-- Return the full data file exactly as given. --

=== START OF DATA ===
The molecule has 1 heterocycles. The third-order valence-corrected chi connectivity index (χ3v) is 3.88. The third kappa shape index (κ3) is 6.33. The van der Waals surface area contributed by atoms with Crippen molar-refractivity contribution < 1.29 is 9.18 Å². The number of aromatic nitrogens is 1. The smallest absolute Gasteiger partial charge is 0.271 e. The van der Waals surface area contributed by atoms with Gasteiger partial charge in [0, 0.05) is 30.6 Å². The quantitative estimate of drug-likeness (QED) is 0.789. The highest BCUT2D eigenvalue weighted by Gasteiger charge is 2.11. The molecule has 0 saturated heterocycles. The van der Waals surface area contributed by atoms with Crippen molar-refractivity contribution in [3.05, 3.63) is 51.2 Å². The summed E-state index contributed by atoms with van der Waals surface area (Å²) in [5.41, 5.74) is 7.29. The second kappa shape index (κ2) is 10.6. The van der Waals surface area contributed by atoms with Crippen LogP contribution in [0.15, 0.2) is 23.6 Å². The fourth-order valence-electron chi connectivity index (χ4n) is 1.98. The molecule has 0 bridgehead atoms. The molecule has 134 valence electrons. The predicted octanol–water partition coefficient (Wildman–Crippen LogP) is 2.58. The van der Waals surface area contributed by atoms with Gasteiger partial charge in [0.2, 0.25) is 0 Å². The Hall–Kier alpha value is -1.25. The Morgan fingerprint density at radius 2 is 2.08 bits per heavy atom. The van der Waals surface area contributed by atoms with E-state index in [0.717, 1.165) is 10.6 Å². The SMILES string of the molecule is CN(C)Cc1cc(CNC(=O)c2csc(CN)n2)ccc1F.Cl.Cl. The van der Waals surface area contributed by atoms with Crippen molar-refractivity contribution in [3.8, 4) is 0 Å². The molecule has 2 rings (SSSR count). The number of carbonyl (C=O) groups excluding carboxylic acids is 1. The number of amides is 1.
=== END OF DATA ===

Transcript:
The molecule has 1 heterocycles. The third-order valence-corrected chi connectivity index (χ3v) is 3.88. The third kappa shape index (κ3) is 6.33. The van der Waals surface area contributed by atoms with Crippen molar-refractivity contribution < 1.29 is 9.18 Å². The number of aromatic nitrogens is 1. The smallest absolute Gasteiger partial charge is 0.271 e. The van der Waals surface area contributed by atoms with Gasteiger partial charge in [0, 0.05) is 30.6 Å². The quantitative estimate of drug-likeness (QED) is 0.789. The highest BCUT2D eigenvalue weighted by Gasteiger charge is 2.11. The molecule has 0 saturated heterocycles. The van der Waals surface area contributed by atoms with Crippen molar-refractivity contribution in [3.05, 3.63) is 51.2 Å². The summed E-state index contributed by atoms with van der Waals surface area (Å²) in [5.41, 5.74) is 7.29. The second kappa shape index (κ2) is 10.6. The van der Waals surface area contributed by atoms with Crippen LogP contribution in [0.15, 0.2) is 23.6 Å². The fourth-order valence-electron chi connectivity index (χ4n) is 1.98. The molecule has 0 bridgehead atoms. The molecule has 134 valence electrons. The predicted octanol–water partition coefficient (Wildman–Crippen LogP) is 2.58. The van der Waals surface area contributed by atoms with Gasteiger partial charge in [0.2, 0.25) is 0 Å². The Hall–Kier alpha value is -1.25. The Morgan fingerprint density at radius 2 is 2.08 bits per heavy atom. The van der Waals surface area contributed by atoms with E-state index in [0.717, 1.165) is 10.6 Å². The SMILES string of the molecule is CN(C)Cc1cc(CNC(=O)c2csc(CN)n2)ccc1F.Cl.Cl. The van der Waals surface area contributed by atoms with Crippen molar-refractivity contribution in [3.8, 4) is 0 Å². The molecule has 2 rings (SSSR count). The number of carbonyl (C=O) groups excluding carboxylic acids is 1. The number of amides is 1.